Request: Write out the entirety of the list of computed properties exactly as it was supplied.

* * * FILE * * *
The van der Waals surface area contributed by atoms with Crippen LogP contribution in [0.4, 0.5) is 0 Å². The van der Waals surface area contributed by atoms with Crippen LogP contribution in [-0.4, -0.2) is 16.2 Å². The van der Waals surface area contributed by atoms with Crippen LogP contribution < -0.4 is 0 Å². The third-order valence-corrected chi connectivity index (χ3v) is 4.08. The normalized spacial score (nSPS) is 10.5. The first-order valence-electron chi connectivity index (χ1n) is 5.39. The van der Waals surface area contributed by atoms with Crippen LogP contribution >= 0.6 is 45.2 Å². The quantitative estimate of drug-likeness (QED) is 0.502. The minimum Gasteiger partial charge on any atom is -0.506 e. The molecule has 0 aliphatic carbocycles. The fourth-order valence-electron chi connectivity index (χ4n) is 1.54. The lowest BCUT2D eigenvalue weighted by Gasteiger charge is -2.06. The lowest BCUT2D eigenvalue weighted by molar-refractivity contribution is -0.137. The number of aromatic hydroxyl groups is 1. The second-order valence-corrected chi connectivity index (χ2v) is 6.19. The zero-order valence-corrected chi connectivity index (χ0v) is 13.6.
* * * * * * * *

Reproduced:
The van der Waals surface area contributed by atoms with Crippen LogP contribution in [0.4, 0.5) is 0 Å². The van der Waals surface area contributed by atoms with Crippen LogP contribution in [-0.4, -0.2) is 16.2 Å². The van der Waals surface area contributed by atoms with Crippen LogP contribution < -0.4 is 0 Å². The third-order valence-corrected chi connectivity index (χ3v) is 4.08. The normalized spacial score (nSPS) is 10.5. The first-order valence-electron chi connectivity index (χ1n) is 5.39. The van der Waals surface area contributed by atoms with Crippen LogP contribution >= 0.6 is 45.2 Å². The quantitative estimate of drug-likeness (QED) is 0.502. The minimum Gasteiger partial charge on any atom is -0.506 e. The molecule has 0 aliphatic carbocycles. The fourth-order valence-electron chi connectivity index (χ4n) is 1.54. The lowest BCUT2D eigenvalue weighted by Gasteiger charge is -2.06. The lowest BCUT2D eigenvalue weighted by molar-refractivity contribution is -0.137. The number of aromatic hydroxyl groups is 1. The second-order valence-corrected chi connectivity index (χ2v) is 6.19. The zero-order valence-corrected chi connectivity index (χ0v) is 13.6.